It’s high summer here in the Pacific Northwet and, (I apologize for this next part), it’s been a very pleasant one indeed – Lots of sun interspersed with decent period of cool and plenty of rain. This means the garden is very, very happy. Despite the recent broad scale heat wave, reports from friends all across the country indicate similar bounties – This begs the question, what should we do with home grown produce?
Planting and growing a garden is an exercise that can easily lead to excess. Starters and seed packs look so dang appealing, we load up maybe more than we need. Add the unknown factor of actual produce yield, and we can easily find ourselves swimming in the stuff – Ask anyone who’s planted zucchini about that – especially the folks who don’t like zucchini…
So what should we do with our garden bounty? The answer is to have a plan, and confirm that what you have in mind is doable in the time you’ll likely have. Just as we don’t cook as often as we’d like to, (or think we will), our best laid plans for dealing with a lot of produce have to be tempered by reality. It is absolutely possible to grow a lot of veggies and keep waste to a minimum – Here are some ideas you might find appealing for your situation.
A lot of gardeners fail to take into account the amount of work actually needed – Something needs to be done daily. Frankly, this is a privilege and not a chore, and should be recognized as such. With as crappy as the world’s gotten lately, stepping into your garden after a day of reality is a gift. Watering, weeding, trimming, checking for pests, harvesting – It’s all good therapy, and it’ll keep your garden healthy and productive. And do ask yourself how often things you’ve grown rot on the vine – it happens a lot in home gardens. Making sure that what you’ve grown makes it to someone’s table really is job #1.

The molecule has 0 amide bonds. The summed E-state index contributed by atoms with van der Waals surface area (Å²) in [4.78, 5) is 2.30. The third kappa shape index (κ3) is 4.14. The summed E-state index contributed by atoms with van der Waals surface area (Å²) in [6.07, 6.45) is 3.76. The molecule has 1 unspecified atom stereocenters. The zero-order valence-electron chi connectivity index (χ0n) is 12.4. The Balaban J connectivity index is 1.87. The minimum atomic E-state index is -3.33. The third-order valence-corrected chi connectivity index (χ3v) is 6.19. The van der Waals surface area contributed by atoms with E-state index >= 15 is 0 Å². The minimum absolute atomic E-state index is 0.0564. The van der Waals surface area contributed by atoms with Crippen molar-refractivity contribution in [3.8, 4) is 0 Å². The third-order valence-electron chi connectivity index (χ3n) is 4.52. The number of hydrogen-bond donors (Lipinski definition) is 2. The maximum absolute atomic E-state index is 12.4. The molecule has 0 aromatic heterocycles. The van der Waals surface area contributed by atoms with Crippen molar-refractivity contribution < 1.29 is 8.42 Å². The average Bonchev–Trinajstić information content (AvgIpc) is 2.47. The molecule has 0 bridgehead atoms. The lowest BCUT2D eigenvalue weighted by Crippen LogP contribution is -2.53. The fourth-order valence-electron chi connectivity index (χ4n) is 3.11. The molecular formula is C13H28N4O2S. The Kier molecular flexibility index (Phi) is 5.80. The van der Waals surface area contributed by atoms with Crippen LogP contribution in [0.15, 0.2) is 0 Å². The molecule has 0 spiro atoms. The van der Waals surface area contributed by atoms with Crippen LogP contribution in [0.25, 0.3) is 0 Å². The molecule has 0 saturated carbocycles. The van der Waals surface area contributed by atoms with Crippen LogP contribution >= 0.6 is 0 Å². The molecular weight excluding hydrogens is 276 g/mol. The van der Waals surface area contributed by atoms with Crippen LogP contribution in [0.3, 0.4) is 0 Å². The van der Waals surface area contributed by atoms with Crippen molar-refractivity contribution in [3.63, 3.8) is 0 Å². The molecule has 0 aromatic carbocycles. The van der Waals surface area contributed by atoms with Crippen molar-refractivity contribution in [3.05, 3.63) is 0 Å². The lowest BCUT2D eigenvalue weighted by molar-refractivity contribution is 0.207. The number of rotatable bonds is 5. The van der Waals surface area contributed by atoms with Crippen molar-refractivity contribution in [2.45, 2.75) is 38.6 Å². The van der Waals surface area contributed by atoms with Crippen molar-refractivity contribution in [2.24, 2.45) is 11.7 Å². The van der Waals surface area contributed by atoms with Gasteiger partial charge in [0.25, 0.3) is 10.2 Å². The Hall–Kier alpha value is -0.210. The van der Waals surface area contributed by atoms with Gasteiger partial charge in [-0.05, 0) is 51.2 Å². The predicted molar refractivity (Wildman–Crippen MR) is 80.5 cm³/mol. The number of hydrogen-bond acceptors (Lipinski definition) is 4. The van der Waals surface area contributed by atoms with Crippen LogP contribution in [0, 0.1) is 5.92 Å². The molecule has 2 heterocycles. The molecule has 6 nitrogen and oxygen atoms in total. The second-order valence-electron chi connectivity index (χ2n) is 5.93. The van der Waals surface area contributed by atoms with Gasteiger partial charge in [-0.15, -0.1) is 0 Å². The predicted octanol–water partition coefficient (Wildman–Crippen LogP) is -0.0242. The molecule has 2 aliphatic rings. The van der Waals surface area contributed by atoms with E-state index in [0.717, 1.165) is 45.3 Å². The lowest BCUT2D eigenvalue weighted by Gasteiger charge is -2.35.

Stagger your planting. For one thing, doing so ensures that the kits keep on coming, and has the added benefit of making harvesting more manageable. Read up on the expected times from plating to harvest for what you grow, so you can plan accordingly. This simple step will help quite a bit, and it’s fun too – having new stuff growing and thriving is absolutely good for the soul as well as the stomach.
Be realistic about what will get used right away. With the way and frequency most folks cook, that’s an unlikely scenario. A lot of homegrown produce gets wasted because we don’t take this factor seriously enough. All that stuff looks great sitting on the counter or in the fridge, right up to the point that it starts to rot and has to be tossed. If you come all the way through the non-productive months with stuff from your garden frozen, dried, or canned, you’re doing well. Yes, fresh tastes best, but home grown is a delight any time of the year.
Some form of meal planning is a must, to avoid waste and get the most out of what we buy or grow. When harvest season is in full swing for your garden, take into account what’s fresh now, as well as what will be within the next few days, and incorporate as much of that as you can into your planning. That’ll go a long way toward limiting garden waste.
You don’t need a vacuum sealer to freeze stuff, but you do want to have sufficient, appropriate containers or wraps to get the job done. A lot of fruit and veggies will fit canning jars or glass storage containers with airtight lids, and a layer of parchment with another of metal foil on top of that will also do a fine job. Any of those options will do a good job of resisting freezer burn too.
A dehydrator does the best job of drying, but your oven on warm, or plain old solar radiation, will do fine. Store dried produce in airtight glass containers. From fruit and veggies to herbs, this is a great way to extend the harvest year round. Keep this stuff in a cool, dry corner of your kitchen out of direct sunlight, for best longevity and flavor retention.
Pickling is a great way to enjoy your homegrown goodies. A fridge pickle can be done very quickly indeed, with a minimum of fuss.
Share the bounty liberally. This is what we’re called to do as humans and members of a community. Contrary to all too common belief, food banks and shelters are happy to take excess home garden produce. It’s a wonderful gift to those in need, and if the opportunity doesn’t feed your desire for a couple more starts of this and that, I don’t know what will. Got older folks who can’t garden any more in your neighborhood? How about single parents, or young moms with their hands seriously full? Far too many of us are shy about asking, and we shouldn’t be – Chances are very good that your offer will be gratefully accepted and appreciated. How about your coworkers? Are folks at the job blown away when you describe all that you’re growing? They’ll be all the more thrilled when you share the bounty – Maybe even them zucchini.